– all the details & terms you need to know
This is the final blog post in “HOW TO READ A CROCHET PATTERN”. This completes all the necessary knowledge you need to read a crochet pattern. I’m exited to say that this means you from now on can read any crochet pattern as a star. Even if you are a beginner you have all the knowledge here to be able to fully understand crochet pattern.
Before you start – REMEMBER – email me or comment if you have any questions – I’m happy to help!
For clothing or crochet patterns that are made in more that one piece you will for the most find diagrams on how they are going to be assembled. This will be a drawing of the shape of each piece & a indication on which sides that will be crocheted or sewed together.
Under notes you will find additional information that isn’t already mentioned. This is where you will find information that does not fit under any other heading. Mostly this will be small suggestions or ideas for the crochet pattern.
You have finally reached the MOST important heading. This is where the actual crochet instructions is given.
The crochet instructions is for the most given in either rows or rounds, depending on what you are making. Rows will require turning your work when you finish a row. When you crochet in rounds you will for the most continue to crochet the same way the whole time & no turning is necessary (if not given).
Here you will need to check the “Abbreviations” to be able to read the pattern.
A pattern can be written like this:
Row 1: Sc in third ch from hook, sc across ch row, turn.
Row 2: Ch 1, sc in sc from previous row, turn.
This is given with abbreviations & tells you exactly what to do.
In crochet patterns where you are going to make more than one piece, it will for the most be split up under subheadings that are self explanatory; like sleeves, front, hood etc.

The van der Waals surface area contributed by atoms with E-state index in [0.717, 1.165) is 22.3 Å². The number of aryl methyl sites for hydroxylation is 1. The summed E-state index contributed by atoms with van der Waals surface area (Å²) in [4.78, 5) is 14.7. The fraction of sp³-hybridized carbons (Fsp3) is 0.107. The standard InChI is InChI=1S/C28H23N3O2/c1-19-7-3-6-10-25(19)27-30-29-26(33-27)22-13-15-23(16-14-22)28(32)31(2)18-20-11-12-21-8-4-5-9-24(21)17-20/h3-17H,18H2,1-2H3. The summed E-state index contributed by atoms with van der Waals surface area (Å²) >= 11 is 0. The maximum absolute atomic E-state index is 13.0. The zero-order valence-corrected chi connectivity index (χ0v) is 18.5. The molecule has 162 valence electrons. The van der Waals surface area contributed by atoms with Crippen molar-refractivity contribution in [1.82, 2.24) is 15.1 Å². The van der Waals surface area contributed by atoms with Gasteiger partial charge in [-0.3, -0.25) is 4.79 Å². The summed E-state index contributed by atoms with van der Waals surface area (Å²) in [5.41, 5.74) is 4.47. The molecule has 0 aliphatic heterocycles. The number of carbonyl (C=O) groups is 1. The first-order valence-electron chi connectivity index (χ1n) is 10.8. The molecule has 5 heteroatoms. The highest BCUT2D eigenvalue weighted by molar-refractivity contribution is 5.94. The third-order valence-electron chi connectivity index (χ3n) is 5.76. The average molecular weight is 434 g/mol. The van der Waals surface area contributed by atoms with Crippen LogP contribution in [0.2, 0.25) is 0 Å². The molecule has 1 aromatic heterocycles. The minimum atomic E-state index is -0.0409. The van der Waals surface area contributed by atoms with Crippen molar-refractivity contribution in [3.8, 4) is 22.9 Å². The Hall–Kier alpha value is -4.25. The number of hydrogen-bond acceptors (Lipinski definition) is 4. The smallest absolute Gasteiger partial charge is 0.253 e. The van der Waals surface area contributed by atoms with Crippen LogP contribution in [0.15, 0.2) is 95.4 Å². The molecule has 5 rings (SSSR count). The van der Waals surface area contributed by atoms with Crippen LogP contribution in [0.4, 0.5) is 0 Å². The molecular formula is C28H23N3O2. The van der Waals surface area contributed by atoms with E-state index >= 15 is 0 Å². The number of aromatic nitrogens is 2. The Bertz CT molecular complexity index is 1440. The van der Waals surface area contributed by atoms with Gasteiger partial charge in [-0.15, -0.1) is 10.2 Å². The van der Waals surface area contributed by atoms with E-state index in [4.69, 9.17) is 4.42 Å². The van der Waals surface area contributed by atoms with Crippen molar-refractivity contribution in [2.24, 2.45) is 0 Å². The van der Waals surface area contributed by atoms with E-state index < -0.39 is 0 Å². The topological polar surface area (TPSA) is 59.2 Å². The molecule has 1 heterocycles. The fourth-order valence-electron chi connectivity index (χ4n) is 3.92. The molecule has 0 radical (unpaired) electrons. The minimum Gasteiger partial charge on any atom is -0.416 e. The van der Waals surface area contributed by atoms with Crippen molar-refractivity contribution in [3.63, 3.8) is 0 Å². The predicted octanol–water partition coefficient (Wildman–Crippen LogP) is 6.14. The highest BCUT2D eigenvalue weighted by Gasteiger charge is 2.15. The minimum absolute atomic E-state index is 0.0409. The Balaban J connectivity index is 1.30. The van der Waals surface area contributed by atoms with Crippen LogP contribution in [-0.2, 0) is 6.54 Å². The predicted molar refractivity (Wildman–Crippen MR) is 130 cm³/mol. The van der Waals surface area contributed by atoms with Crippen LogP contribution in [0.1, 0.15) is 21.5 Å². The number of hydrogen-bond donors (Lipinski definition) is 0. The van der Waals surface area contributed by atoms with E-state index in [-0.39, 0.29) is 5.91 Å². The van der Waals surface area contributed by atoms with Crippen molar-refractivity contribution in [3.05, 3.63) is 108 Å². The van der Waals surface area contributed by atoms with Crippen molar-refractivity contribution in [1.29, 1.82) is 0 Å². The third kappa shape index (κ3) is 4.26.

Under finishing you will get the instructions that are necessary to finish up the crochet project. This can be “weave in ends“, “fasten buttons” or more details on “how you actually are going to sew something together or where to sew on the buttons“.
Care instructions are important to make sure you will keep your handmade item as long as possible. To take the best care of you crochet project you should check to see if your yarn gives any washing instructions. Mostly wool will need hand-wash or a wool program on you washing-machine.
Stretch your item to give it the shape it needs. I also recommend that you dry most handmade items flat to make sure it doesn’t loose the shape when hanging due to the dripping water.
This is it!
Now you can go back to the previous blog posts & make sure you have all the details.
I will also recommend that you test a crochet pattern & see if you understand.
Any questions? Let me know – email or comment.
HOW TO: read a crochet pattern – part 1 – skill level, size & measurement, & gauge.
HOW TO: read a crochet pattern – part 2 – materials, abbreviations, stitch explanations & charts.
HOW TO: read a crochet pattern – part 3 (this post) – diagram, notes, instruction, finishing & care instructions.